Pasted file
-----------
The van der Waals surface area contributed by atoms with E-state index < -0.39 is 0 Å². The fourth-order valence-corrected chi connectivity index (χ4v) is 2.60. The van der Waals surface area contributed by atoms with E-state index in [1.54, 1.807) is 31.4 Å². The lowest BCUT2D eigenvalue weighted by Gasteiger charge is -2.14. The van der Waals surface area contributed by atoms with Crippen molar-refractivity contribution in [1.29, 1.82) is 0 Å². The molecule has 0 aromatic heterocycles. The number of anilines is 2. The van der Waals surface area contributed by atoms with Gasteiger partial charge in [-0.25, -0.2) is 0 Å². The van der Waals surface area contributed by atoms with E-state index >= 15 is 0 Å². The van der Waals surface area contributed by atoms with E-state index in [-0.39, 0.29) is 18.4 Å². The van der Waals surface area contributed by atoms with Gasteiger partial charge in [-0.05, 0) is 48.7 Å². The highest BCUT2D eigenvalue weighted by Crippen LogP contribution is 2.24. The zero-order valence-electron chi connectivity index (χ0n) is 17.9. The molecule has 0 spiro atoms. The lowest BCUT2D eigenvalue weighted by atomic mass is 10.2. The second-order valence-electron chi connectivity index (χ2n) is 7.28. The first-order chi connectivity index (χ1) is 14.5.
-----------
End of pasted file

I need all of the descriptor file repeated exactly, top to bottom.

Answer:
The van der Waals surface area contributed by atoms with E-state index < -0.39 is 0 Å². The fourth-order valence-corrected chi connectivity index (χ4v) is 2.60. The van der Waals surface area contributed by atoms with E-state index in [1.54, 1.807) is 31.4 Å². The lowest BCUT2D eigenvalue weighted by Gasteiger charge is -2.14. The van der Waals surface area contributed by atoms with Crippen molar-refractivity contribution in [1.29, 1.82) is 0 Å². The molecule has 0 aromatic heterocycles. The number of anilines is 2. The van der Waals surface area contributed by atoms with Gasteiger partial charge in [-0.25, -0.2) is 0 Å². The van der Waals surface area contributed by atoms with E-state index >= 15 is 0 Å². The van der Waals surface area contributed by atoms with E-state index in [-0.39, 0.29) is 18.4 Å². The van der Waals surface area contributed by atoms with Gasteiger partial charge in [-0.05, 0) is 48.7 Å². The highest BCUT2D eigenvalue weighted by Crippen LogP contribution is 2.24. The zero-order valence-electron chi connectivity index (χ0n) is 17.9. The molecule has 0 spiro atoms. The lowest BCUT2D eigenvalue weighted by atomic mass is 10.2. The second-order valence-electron chi connectivity index (χ2n) is 7.28. The first-order chi connectivity index (χ1) is 14.5.